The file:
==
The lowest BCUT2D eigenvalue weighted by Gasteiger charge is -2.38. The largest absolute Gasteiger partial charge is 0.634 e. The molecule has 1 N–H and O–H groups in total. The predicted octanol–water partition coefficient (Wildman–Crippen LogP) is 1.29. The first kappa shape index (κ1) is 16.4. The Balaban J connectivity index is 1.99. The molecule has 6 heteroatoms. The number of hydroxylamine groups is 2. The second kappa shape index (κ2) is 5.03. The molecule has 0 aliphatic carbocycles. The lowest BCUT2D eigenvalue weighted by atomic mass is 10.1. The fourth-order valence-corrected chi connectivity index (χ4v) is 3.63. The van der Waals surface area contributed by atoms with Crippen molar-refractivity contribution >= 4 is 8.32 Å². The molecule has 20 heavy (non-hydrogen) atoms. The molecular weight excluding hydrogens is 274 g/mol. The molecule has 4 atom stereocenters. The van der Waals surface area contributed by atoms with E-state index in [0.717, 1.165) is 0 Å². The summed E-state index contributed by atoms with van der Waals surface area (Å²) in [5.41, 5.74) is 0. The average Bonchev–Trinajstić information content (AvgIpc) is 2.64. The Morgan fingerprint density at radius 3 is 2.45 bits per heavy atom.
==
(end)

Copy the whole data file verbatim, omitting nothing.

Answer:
The lowest BCUT2D eigenvalue weighted by Gasteiger charge is -2.38. The largest absolute Gasteiger partial charge is 0.634 e. The molecule has 1 N–H and O–H groups in total. The predicted octanol–water partition coefficient (Wildman–Crippen LogP) is 1.29. The first kappa shape index (κ1) is 16.4. The Balaban J connectivity index is 1.99. The molecule has 6 heteroatoms. The number of hydroxylamine groups is 2. The second kappa shape index (κ2) is 5.03. The molecule has 0 aliphatic carbocycles. The lowest BCUT2D eigenvalue weighted by atomic mass is 10.1. The fourth-order valence-corrected chi connectivity index (χ4v) is 3.63. The van der Waals surface area contributed by atoms with Crippen molar-refractivity contribution >= 4 is 8.32 Å². The molecule has 20 heavy (non-hydrogen) atoms. The molecular weight excluding hydrogens is 274 g/mol. The molecule has 4 atom stereocenters. The van der Waals surface area contributed by atoms with E-state index in [0.717, 1.165) is 0 Å². The summed E-state index contributed by atoms with van der Waals surface area (Å²) in [5.41, 5.74) is 0. The average Bonchev–Trinajstić information content (AvgIpc) is 2.64. The Morgan fingerprint density at radius 3 is 2.45 bits per heavy atom.